Additionally, Church recognized the strategic value of the nation’s top intelligence agencies and was at the same time mindful of the need for American institutions to function within the confines of U.S. constitutional law. He aggressively lobbied to lead the investigation and was joined by Republican John Tower of Texas, a member of the Armed Services Committee, who was selected as the committee’s vice-chairman.
It was decided that most of the committee’s hearings would be held in closed, executive sessions; this was done in order to “protect intelligence sources and methods.” The committee did hold a series of public hearings in September and October of 1975 to educate the American public about the “unlawful or improper conduct” of the intelligence community, making it a point to highlight a few carefully-selected examples of misconduct.
Among the examples deemed acceptable for public consumption was a CIA “biological agents program,” a White House “domestic surveillance program,” IRS intelligence activities and the FBI’s program to disrupt the civil rights and anti-Vietnam War movements. These realities coming to light on national television marked the first time the American public was given an opportunity by their own government to learn about the secret operations conducted for decades by U.S. intelligence agencies. (#)
(Footage from the October 1975 Public Hearings)
According to Chief Counsel Frederick Schwarz, at the outset of the investigations, the NSA’s general counsel told him:
“...The constitution does not apply to the National Security Agency.”
The committee garnered much national attention; however, it was predictably met with criticism, some of which dismissed the inquiry as merely a vehicle for Senator Church’s 1976 presidential bid. (Church would declare his candidacy in March 1976.)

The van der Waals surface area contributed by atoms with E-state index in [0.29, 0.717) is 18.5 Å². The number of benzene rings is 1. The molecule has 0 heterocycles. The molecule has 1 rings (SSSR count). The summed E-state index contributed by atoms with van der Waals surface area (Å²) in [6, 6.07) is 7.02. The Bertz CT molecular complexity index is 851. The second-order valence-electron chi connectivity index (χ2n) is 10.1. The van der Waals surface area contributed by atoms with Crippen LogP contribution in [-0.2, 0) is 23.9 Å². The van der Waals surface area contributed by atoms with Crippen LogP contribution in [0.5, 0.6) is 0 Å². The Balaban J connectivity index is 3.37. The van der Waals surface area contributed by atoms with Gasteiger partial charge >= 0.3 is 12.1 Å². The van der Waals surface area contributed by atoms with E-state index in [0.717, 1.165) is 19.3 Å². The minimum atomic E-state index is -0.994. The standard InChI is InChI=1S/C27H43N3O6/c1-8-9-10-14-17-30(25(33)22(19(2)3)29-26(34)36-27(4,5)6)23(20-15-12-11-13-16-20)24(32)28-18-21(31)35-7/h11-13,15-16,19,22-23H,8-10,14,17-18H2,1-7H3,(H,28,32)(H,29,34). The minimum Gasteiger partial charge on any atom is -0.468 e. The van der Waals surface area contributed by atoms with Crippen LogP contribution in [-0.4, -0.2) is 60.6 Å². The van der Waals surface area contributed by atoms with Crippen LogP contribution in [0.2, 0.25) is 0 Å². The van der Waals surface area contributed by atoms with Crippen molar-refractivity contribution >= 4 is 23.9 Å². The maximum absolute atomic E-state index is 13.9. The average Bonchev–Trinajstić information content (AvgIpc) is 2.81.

Others argued that the congressional inquiries—the House conducted its own separate investigation—had undermined the security and credibility of U.S. intelligence agencies.
Additionally, the assassination of Richard Welch, a CIA station chief in Greece, who was murdered outside of his home in Athens on Christmas Day, 1975, diverted the public’s attention from the committee’s focus on intelligence abuses, and subsequently drummed up sympathy for the intelligence community.
Despite the critics, Church remained resolute in his belief in “the right of the public to know what the instrumentalities of their government have done.”
The committee faced a monumental task: conducting a wide-ranging investigation of the nation’s most secret agencies and their respective programs, and, based on those findings, writing a detailed report that would include legislative recommendations. All of this work was originally expected to be completed within one year, but would later be extended to 16 months.
Church and his vice chairman, Tower, would meet with President Gerald R. Ford and his top national security advisors to secure from the president a pledge that the White House would cooperate with Senate investigators. Though the investigative staff did not always receive documents in a timely fashion, they did enjoy seemingly unprecedented access to materials that had never before been made public. Whether these materials were strategically selected prior to the committee receiving them is unknown.
The most well-known of these internal reports was colloquially referred to as the CIA’s "Family Jewels," which outlined the agency’s misdeeds dating back to the Eisenhower administration. This report, as well as those found in other agencies, provided road maps that staff investigators used to piece together complicated histories of domestic, foreign and military intelligence programs during the Cold War era. Organizing and analyzing these materials proved to be an arduous task, even with a peak staff of 150. (#)
Though the “Family Jewels” are lauded as the most explosive secrets of the Central Intelligence Agency, many see this report as a cherry-picked and sanitized placation rather than a genuine attempt to come clean. The report itself admits that much of the content comes from “the recollections of the senior people in this office.”
(You can read the report in its entirety HERE.)